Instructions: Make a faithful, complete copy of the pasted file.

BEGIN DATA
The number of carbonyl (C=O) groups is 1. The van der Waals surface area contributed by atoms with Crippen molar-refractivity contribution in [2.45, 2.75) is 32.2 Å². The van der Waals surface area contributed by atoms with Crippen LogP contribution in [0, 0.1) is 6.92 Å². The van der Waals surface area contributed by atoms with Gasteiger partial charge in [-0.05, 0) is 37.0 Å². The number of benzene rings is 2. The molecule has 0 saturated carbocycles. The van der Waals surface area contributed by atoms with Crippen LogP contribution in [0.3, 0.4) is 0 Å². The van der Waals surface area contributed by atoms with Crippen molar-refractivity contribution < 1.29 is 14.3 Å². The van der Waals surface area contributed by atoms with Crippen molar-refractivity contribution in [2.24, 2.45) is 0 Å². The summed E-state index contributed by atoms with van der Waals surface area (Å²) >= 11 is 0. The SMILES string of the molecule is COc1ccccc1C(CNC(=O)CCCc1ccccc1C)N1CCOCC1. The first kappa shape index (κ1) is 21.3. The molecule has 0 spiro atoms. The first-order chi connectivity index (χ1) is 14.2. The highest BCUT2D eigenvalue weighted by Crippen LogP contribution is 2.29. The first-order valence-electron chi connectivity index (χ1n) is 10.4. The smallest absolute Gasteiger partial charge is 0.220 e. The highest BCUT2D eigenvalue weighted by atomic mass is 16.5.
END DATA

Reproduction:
The number of carbonyl (C=O) groups is 1. The van der Waals surface area contributed by atoms with Crippen molar-refractivity contribution in [2.45, 2.75) is 32.2 Å². The van der Waals surface area contributed by atoms with Crippen LogP contribution in [0, 0.1) is 6.92 Å². The van der Waals surface area contributed by atoms with Gasteiger partial charge in [-0.05, 0) is 37.0 Å². The number of benzene rings is 2. The molecule has 0 saturated carbocycles. The van der Waals surface area contributed by atoms with Crippen LogP contribution in [0.3, 0.4) is 0 Å². The van der Waals surface area contributed by atoms with Crippen molar-refractivity contribution < 1.29 is 14.3 Å². The van der Waals surface area contributed by atoms with Crippen molar-refractivity contribution in [2.24, 2.45) is 0 Å². The summed E-state index contributed by atoms with van der Waals surface area (Å²) >= 11 is 0. The SMILES string of the molecule is COc1ccccc1C(CNC(=O)CCCc1ccccc1C)N1CCOCC1. The first kappa shape index (κ1) is 21.3. The molecule has 0 spiro atoms. The first-order chi connectivity index (χ1) is 14.2. The highest BCUT2D eigenvalue weighted by Crippen LogP contribution is 2.29. The first-order valence-electron chi connectivity index (χ1n) is 10.4. The smallest absolute Gasteiger partial charge is 0.220 e. The highest BCUT2D eigenvalue weighted by atomic mass is 16.5.